Toll-like receptors (TLRs) play a key role in the rapid activation of the innate immune response to a variety of pathogens. The aim of this study was to evaluate the effect of Trichinella spiralis infection on the level of expression of the tlr4 gene in mouse intestines during the intestinal phase of experimental trichinellosis.
Material and Methods
The experimental material consisted of the small and large intestines of BALB/c mice infected with Trichinella spiralis sampled at 4, 8, and 16 days post infection (dpi).
A statistically significant increase was demonstrated in the tlr4 mRNA level isolated from the infected mice jejunum at 4, 8, and 16 dpi over the uninfected control. Moreover, at 4, 8, and 16 dpi in the jejunum of infected mice, a strong positive reaction for the presence of TLR4 protein compared with that of uninfected mice was observed.
Infection with T. spiralis changes the expression of the tlr4 gene in the small intestine of the mouse host.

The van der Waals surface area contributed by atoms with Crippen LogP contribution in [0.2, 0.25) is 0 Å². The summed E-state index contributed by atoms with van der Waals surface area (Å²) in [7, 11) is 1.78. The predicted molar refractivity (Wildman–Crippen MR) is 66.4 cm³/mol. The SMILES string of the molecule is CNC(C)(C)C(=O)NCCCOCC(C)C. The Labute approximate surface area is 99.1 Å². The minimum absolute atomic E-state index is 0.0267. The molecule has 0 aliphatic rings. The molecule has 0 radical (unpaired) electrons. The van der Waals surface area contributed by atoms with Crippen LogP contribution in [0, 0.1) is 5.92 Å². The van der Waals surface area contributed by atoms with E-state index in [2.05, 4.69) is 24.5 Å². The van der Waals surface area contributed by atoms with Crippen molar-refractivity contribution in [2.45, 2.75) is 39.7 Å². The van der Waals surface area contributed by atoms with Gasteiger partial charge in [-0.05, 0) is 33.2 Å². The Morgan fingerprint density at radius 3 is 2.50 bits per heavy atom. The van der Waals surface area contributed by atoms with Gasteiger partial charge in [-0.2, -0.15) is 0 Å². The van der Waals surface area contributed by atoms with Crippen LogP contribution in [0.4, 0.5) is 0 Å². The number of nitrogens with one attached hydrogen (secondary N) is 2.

Trichinellosis is still one of the important parasitic diseases in Poland and some other countries. This zoonosis is predominantly caused by Trichinella spiralis larvae which are present in the host’s muscle tissue. In its adult stage this nematode inhabits the epithelial layer of the small intestine of the host where it induces an immune-mediated inflammatory response reflected in intestinal pathology (1, 2, 6, 8). It is well known that mice infected with T. spiralis develop enteropathy during the early phase of infection, comprising villus atrophy, crypt hyperplasia, goblet and Paneth cell hyperplasia, and infiltration of the mucosa by a variety of inflammatory cells. The goal of this study was the evaluation of expression level of TLR4 during the intestinal stage of T. spiralis. For this reason investigation of the small intestine was necessary. Different parts of the intestines were examined and results were compared to non-infected tissue such as the large intestine.